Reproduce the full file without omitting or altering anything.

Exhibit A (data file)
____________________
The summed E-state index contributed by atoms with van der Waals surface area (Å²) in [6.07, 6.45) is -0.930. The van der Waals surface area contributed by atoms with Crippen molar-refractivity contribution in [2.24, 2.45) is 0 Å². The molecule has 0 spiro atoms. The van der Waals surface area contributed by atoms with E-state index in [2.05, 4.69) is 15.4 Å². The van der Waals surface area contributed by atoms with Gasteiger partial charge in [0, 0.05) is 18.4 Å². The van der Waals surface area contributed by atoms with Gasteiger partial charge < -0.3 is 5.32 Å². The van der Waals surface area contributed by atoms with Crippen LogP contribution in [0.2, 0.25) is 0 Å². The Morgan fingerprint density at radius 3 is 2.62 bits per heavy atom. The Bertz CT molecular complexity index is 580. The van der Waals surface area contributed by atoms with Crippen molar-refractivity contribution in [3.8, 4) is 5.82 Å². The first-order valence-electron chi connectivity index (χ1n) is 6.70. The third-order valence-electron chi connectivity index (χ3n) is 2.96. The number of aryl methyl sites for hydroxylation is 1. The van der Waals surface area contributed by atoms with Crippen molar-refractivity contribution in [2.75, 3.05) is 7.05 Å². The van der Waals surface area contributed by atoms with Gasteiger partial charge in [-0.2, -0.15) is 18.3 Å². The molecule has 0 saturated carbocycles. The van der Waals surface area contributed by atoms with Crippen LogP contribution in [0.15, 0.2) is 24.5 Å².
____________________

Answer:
The summed E-state index contributed by atoms with van der Waals surface area (Å²) in [6.07, 6.45) is -0.930. The van der Waals surface area contributed by atoms with Crippen molar-refractivity contribution in [2.24, 2.45) is 0 Å². The molecule has 0 spiro atoms. The van der Waals surface area contributed by atoms with E-state index in [2.05, 4.69) is 15.4 Å². The van der Waals surface area contributed by atoms with Gasteiger partial charge in [0, 0.05) is 18.4 Å². The van der Waals surface area contributed by atoms with Gasteiger partial charge < -0.3 is 5.32 Å². The van der Waals surface area contributed by atoms with Crippen LogP contribution in [0.2, 0.25) is 0 Å². The Morgan fingerprint density at radius 3 is 2.62 bits per heavy atom. The Bertz CT molecular complexity index is 580. The van der Waals surface area contributed by atoms with Crippen molar-refractivity contribution in [3.8, 4) is 5.82 Å². The first-order valence-electron chi connectivity index (χ1n) is 6.70. The third-order valence-electron chi connectivity index (χ3n) is 2.96. The number of aryl methyl sites for hydroxylation is 1. The van der Waals surface area contributed by atoms with Crippen molar-refractivity contribution in [2.75, 3.05) is 7.05 Å². The van der Waals surface area contributed by atoms with Gasteiger partial charge in [-0.2, -0.15) is 18.3 Å². The molecule has 0 saturated carbocycles. The van der Waals surface area contributed by atoms with Crippen LogP contribution in [0.15, 0.2) is 24.5 Å².